The Vega was a six-passenger monoplane built by the Lockheed Company starting in 1927. It became famous for its use by a number of record breaking pilots who were attracted to the rugged and very long-ranged design. Amelia Earhart became the first woman to fly the Atlantic single handed in one, and Wiley Post flew his around the world twice.
Designed by John Knudsen Northrop and Gerrard Vultee, the plane was originally intended to serve Lockheed’s own airline routes. They set out to build a four-seat aircraft that was not only rugged, but the fastest. Utilizing the latest designs in monocoque fuselages, built from sheets of plywood, skinned over wooden ribs, cantilever wings and the best engine available, the Vega delivered on the promise of speed.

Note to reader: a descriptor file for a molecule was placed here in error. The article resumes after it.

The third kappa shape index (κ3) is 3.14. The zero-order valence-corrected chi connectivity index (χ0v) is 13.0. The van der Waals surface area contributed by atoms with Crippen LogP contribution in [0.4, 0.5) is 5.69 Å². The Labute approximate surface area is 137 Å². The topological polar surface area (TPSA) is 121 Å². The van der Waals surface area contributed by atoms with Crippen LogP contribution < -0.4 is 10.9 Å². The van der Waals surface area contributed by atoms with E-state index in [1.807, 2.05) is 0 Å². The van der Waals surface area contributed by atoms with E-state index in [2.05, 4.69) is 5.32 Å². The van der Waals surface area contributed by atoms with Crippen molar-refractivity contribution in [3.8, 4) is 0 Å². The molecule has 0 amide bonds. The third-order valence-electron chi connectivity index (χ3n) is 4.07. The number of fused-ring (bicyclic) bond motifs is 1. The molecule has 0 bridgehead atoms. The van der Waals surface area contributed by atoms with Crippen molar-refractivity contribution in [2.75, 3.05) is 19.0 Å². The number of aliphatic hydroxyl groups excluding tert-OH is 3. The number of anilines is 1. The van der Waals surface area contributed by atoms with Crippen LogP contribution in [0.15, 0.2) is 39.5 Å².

The first Vega 1, named the Golden Eagle, flew from Lockheed’s Los Angeles plant on July 4, 1927. It could cruise at a then-fast 120 mph (193 km/h), and had a top speed of 135 mph (217 km/h). The four-passenger (plus one pilot) load, however, was considered too small for airline use.
About this Aircraft
- Length: 27 ft 6 in (8.38 m)
- Wingspan: 41 ft in (12.49 m)
- Height: 8 ft 6 in (2.59 m)
- Empty weight: 2,565 lb (1,163 kg)
- Loaded weight: 4,500 lb (2.041 kg)
- Max speed: 185 mph (298 km/h)
- Cruise speed: 165 mph (265 km/h)
- Range: 725 mi (1,165 km)
- Service ceiling: 15,000 ft (4,570 m)